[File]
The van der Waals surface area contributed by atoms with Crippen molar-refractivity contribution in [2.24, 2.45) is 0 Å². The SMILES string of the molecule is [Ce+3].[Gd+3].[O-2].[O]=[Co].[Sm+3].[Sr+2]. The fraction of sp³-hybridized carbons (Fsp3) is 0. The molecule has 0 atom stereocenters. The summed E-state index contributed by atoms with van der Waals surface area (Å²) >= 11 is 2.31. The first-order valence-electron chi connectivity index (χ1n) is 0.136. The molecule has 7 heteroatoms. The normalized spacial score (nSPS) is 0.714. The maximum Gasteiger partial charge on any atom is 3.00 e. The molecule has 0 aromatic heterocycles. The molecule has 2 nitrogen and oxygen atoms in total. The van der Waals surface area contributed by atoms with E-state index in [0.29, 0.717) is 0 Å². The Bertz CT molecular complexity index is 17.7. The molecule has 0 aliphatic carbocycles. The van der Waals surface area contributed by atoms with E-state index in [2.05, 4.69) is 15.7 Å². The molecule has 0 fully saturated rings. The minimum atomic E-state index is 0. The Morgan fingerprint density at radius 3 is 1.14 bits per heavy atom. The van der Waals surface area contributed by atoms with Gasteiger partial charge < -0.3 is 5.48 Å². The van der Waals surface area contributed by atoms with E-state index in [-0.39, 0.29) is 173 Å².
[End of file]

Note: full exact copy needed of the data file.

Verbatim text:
The van der Waals surface area contributed by atoms with Crippen molar-refractivity contribution in [2.24, 2.45) is 0 Å². The SMILES string of the molecule is [Ce+3].[Gd+3].[O-2].[O]=[Co].[Sm+3].[Sr+2]. The fraction of sp³-hybridized carbons (Fsp3) is 0. The molecule has 0 atom stereocenters. The summed E-state index contributed by atoms with van der Waals surface area (Å²) >= 11 is 2.31. The first-order valence-electron chi connectivity index (χ1n) is 0.136. The molecule has 7 heteroatoms. The normalized spacial score (nSPS) is 0.714. The maximum Gasteiger partial charge on any atom is 3.00 e. The molecule has 0 aromatic heterocycles. The molecule has 2 nitrogen and oxygen atoms in total. The van der Waals surface area contributed by atoms with E-state index in [0.29, 0.717) is 0 Å². The Bertz CT molecular complexity index is 17.7. The molecule has 0 aliphatic carbocycles. The van der Waals surface area contributed by atoms with E-state index in [2.05, 4.69) is 15.7 Å². The molecule has 0 fully saturated rings. The minimum atomic E-state index is 0. The Morgan fingerprint density at radius 3 is 1.14 bits per heavy atom. The van der Waals surface area contributed by atoms with Gasteiger partial charge < -0.3 is 5.48 Å². The van der Waals surface area contributed by atoms with E-state index in [-0.39, 0.29) is 173 Å².